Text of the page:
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post #174 of Old 03-15-2014
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Re: How do you feel about catamarans?

The only conclusion a non-sailor could reach from this thread is that internet statistics and lies are very closely related.

I'm always surprised at the folks that overlook useful phrases like "IMHO" and "I guess," and forget calculations or references. So many attempts at saying "all things being equal" when they clearly are not. Makes for a lot of boorish posts.

Are resent example:
"If you build a cat and a mono without floatation of the same material then cats have a higher chance of sinking by any assessment, as they have two hulls. A breach in either hull will sink a cat if it's not compartmentalized or lacks positive floatation. There are many cats that have neither and they can, and have sunk commonly enough."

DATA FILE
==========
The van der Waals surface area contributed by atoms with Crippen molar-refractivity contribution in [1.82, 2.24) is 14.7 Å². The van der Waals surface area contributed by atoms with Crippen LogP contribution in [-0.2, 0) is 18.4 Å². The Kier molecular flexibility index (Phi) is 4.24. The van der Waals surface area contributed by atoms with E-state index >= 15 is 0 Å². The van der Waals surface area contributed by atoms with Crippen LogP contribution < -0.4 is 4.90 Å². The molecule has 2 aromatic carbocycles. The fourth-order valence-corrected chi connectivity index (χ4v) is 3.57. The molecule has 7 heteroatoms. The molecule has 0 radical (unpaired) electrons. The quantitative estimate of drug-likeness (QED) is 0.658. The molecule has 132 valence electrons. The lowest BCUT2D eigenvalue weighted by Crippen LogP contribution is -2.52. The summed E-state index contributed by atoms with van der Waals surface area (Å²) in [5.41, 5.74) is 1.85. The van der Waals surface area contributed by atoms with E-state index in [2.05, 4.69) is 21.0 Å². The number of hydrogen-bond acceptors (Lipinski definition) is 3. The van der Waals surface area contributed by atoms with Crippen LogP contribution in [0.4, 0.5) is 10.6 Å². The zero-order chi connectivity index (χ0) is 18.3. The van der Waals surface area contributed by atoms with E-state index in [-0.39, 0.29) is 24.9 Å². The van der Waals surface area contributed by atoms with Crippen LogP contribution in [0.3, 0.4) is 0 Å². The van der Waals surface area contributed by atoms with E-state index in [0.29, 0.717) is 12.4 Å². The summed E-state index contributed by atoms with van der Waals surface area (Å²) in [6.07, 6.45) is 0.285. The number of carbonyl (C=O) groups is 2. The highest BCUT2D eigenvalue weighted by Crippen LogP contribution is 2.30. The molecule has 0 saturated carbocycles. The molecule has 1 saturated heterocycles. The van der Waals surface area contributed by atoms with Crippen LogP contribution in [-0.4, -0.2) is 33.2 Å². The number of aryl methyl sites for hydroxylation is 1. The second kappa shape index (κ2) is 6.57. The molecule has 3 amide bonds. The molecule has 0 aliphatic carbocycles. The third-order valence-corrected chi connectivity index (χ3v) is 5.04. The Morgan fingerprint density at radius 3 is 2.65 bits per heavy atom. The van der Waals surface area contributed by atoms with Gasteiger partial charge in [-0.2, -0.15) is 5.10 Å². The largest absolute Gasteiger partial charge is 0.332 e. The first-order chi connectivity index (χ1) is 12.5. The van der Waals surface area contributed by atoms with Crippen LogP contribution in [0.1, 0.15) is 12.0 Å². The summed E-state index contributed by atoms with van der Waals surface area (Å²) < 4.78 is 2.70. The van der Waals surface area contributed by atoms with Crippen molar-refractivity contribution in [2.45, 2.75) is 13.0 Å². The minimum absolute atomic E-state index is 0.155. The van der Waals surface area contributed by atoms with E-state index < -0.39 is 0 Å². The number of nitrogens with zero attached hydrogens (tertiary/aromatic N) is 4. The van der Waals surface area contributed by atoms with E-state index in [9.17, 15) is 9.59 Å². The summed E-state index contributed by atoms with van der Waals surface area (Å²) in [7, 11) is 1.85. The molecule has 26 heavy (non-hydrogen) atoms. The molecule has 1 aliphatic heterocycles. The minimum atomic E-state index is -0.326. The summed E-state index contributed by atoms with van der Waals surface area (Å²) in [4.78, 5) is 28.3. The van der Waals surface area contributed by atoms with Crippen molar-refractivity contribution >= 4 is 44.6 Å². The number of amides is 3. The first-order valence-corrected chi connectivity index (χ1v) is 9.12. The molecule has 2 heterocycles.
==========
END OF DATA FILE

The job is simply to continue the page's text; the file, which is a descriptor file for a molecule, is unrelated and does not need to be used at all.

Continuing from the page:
a. Many cats do have compartmentalization, because without a keel it is easy. When I took delivery of my boat, a sensor had been installed incorrectly, and it flooded (about 8 inches). That meant the water was at the floor boards, so we simply finished the trip, another 36 hours. The fault was later repaired without hauling.

b. Even without compartmentalization, the same size hole on a cat will generally be much closer to the surface and fill more slowly. The cat has a much better chance of pumping.

The last sentence is true enough, but I'm not sure what it proves. Personally, I find it disappointing that some cats are built without compartmentalization. With monohuls I understand that the same investment might be better spent on inherent strength, which many good builders do.

Sinking at dock is probably more equivalent. But most sinking at dock are sloppy maintenance and are very avoidable. The example post suffers very badly from the "all things being equal" fallacy. Sloppy.

(when asked how he reached the starting holds on a difficult rock climbing problem that clearly favored taller climbers - he was perhaps 5'5")

"Well, I just climb up to them."

by Joe Brown, English rock climber

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